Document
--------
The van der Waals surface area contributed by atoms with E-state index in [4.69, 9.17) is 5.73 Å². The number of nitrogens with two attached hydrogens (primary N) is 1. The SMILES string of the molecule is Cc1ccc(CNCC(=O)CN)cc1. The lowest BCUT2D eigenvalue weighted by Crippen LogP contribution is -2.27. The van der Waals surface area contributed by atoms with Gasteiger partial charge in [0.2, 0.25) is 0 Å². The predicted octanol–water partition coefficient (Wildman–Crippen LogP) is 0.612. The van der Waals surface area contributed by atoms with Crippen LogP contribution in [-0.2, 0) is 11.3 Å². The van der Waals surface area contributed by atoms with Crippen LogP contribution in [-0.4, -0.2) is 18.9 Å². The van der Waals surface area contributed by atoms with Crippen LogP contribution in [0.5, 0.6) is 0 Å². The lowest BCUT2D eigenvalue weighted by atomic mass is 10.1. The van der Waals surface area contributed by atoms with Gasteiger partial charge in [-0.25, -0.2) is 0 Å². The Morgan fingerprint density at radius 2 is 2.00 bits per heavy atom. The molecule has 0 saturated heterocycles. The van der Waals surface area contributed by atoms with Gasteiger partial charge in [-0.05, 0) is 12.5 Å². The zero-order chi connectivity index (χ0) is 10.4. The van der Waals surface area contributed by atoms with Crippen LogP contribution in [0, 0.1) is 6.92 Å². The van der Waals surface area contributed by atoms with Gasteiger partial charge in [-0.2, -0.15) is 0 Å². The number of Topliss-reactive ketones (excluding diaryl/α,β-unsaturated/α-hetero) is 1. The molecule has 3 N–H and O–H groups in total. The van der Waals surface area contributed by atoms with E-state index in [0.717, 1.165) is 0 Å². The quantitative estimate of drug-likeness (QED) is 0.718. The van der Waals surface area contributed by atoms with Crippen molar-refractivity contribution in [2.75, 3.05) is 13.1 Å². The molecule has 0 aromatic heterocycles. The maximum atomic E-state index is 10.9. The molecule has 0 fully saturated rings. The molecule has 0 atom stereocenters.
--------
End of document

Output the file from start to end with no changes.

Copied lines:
The van der Waals surface area contributed by atoms with E-state index in [4.69, 9.17) is 5.73 Å². The number of nitrogens with two attached hydrogens (primary N) is 1. The SMILES string of the molecule is Cc1ccc(CNCC(=O)CN)cc1. The lowest BCUT2D eigenvalue weighted by Crippen LogP contribution is -2.27. The van der Waals surface area contributed by atoms with Gasteiger partial charge in [0.2, 0.25) is 0 Å². The predicted octanol–water partition coefficient (Wildman–Crippen LogP) is 0.612. The van der Waals surface area contributed by atoms with Crippen LogP contribution in [-0.2, 0) is 11.3 Å². The van der Waals surface area contributed by atoms with Crippen LogP contribution in [-0.4, -0.2) is 18.9 Å². The van der Waals surface area contributed by atoms with Crippen LogP contribution in [0.5, 0.6) is 0 Å². The lowest BCUT2D eigenvalue weighted by atomic mass is 10.1. The van der Waals surface area contributed by atoms with Gasteiger partial charge in [-0.25, -0.2) is 0 Å². The Morgan fingerprint density at radius 2 is 2.00 bits per heavy atom. The molecule has 0 saturated heterocycles. The van der Waals surface area contributed by atoms with Gasteiger partial charge in [-0.05, 0) is 12.5 Å². The zero-order chi connectivity index (χ0) is 10.4. The van der Waals surface area contributed by atoms with Crippen LogP contribution in [0, 0.1) is 6.92 Å². The van der Waals surface area contributed by atoms with Gasteiger partial charge in [-0.2, -0.15) is 0 Å². The number of Topliss-reactive ketones (excluding diaryl/α,β-unsaturated/α-hetero) is 1. The molecule has 3 N–H and O–H groups in total. The van der Waals surface area contributed by atoms with E-state index in [0.717, 1.165) is 0 Å². The quantitative estimate of drug-likeness (QED) is 0.718. The van der Waals surface area contributed by atoms with Crippen molar-refractivity contribution in [2.75, 3.05) is 13.1 Å². The molecule has 0 aromatic heterocycles. The maximum atomic E-state index is 10.9. The molecule has 0 fully saturated rings. The molecule has 0 atom stereocenters.